Bored and Happy
Today I stumbled upon a Psychology Today article called “Can I Let My Child Be Bored” by psychotherapist Nancy Colier and it aligned with some of my recent thoughts on technology, constant stimulation, and having trouble relaxing.
In today’s world, with smart phones and devices and a million things available to us at the tips of our fingers, it’s hard to unplug sometimes. I often feel myself reaching for my phone and switching between social media apps every time my mind isn’t occupied with something outside of my phone or myself.
I think most people experience discomfort in boredom, especially with the technology around us offering us constant stimulation. We fill up our empty moments with Instagram, Twitter, YouTube, etc. etc. But what if we learned to appreciate those empty moments, and appreciate boredom as a good thing?
In the article, which is mostly about the relationship between bored children and their parents, the author talks about how we normally see boredom and how we can change our attitudes towards it. She says,"we relate to boredom as an absence, something missing. We experience it as a state of nothingness: nothing to do, nothing to think about, nothing to learn, nothing to be with, nothing to play with, nothing to experience. Boredom, as we see it, is emptiness, a void.”
I think most people experience this fear of nothingness because in our fast-paced and internet-connected lives, there’s usually so many things to do. The minute we have a free moment, we become uncomfortable. We get lost in ourselves, or our social media.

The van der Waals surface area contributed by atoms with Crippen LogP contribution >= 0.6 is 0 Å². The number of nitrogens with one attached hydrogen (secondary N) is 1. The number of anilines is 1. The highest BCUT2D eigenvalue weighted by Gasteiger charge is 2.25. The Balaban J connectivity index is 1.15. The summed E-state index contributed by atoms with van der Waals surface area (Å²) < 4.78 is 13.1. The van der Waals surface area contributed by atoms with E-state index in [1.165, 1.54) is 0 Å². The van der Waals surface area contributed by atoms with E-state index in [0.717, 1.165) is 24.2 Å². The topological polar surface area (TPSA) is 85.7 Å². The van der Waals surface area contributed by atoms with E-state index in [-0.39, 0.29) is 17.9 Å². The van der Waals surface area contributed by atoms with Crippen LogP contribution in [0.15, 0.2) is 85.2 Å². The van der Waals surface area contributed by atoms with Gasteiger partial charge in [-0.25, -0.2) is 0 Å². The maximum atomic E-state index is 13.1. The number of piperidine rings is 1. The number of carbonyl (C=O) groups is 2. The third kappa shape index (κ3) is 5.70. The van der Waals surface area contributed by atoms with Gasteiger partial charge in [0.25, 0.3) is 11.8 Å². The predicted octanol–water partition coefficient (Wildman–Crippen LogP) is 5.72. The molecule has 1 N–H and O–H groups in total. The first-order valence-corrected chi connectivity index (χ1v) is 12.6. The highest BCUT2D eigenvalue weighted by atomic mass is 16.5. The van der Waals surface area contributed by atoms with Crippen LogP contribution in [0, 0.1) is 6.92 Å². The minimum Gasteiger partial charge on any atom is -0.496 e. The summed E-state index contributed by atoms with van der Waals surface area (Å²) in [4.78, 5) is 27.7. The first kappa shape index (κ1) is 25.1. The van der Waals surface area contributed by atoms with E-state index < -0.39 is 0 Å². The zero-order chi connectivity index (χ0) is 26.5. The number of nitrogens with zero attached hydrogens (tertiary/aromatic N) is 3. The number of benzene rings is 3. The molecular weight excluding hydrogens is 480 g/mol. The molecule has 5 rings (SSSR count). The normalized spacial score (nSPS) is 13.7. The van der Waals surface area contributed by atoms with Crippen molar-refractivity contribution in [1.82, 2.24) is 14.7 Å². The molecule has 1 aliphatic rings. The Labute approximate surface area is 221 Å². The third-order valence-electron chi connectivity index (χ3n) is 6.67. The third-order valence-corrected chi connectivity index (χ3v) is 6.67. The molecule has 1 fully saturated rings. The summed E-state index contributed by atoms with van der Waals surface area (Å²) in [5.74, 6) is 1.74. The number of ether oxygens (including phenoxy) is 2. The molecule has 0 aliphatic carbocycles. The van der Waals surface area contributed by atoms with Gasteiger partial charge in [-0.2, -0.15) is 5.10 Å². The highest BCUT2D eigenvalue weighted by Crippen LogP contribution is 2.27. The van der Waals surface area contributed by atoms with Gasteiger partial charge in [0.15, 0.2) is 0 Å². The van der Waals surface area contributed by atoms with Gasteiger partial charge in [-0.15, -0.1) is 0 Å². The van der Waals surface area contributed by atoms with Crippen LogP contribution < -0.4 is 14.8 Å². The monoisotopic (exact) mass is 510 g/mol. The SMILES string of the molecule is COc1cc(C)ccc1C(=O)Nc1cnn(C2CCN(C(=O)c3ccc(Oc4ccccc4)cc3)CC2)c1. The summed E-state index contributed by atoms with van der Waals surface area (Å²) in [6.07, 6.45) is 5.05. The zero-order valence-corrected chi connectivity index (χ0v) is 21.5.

The author also talks about our state of constant connection. She says, "At the same time, technology has created a new normal, namely, constant engagement.” The constant engagement causes us to be uncomfortable in boredom, because there’s always an Instagram feed to scroll through and a Twitter feed to refresh. But when you’ve seen everything there is to see there, what do you do? Is getting lost in the internet a healthy cure for boredom?
The author of the article offers two possible ways to see boredom as a good thing. One way is to embrace your curiosity. She says that, when we’re bored, “we have to create food for our attention.” Recently I’ve found that if I let myself be bored for a second instead of going straight to my phone, I’ll think of things I want to do that don’t involve being plugged in. For example, I’ll work on some DIY decorations for my room, try a new recipe, or relax with a book I forgot about because I was too busy to read it. Sometimes I’ll amaze myself with the things I’ll come up with to do when I let myself be bored for a second.
The second thing the author talks about is learning to find a companion within yourself. She says we need “to learn to tolerate ourselves.” Being mindful of our own thoughts, feelings and emotions when we’re bored can work wonders for our mental health. We can learn to be alone with our own thoughts instead of relying on social media to provide us engagement. So next time you find yourself with a gap of time to fill, try engaging yourself with your own thoughts and wishes instead of the virtual people on your social media feeds. Remember, a little boredom is good for you.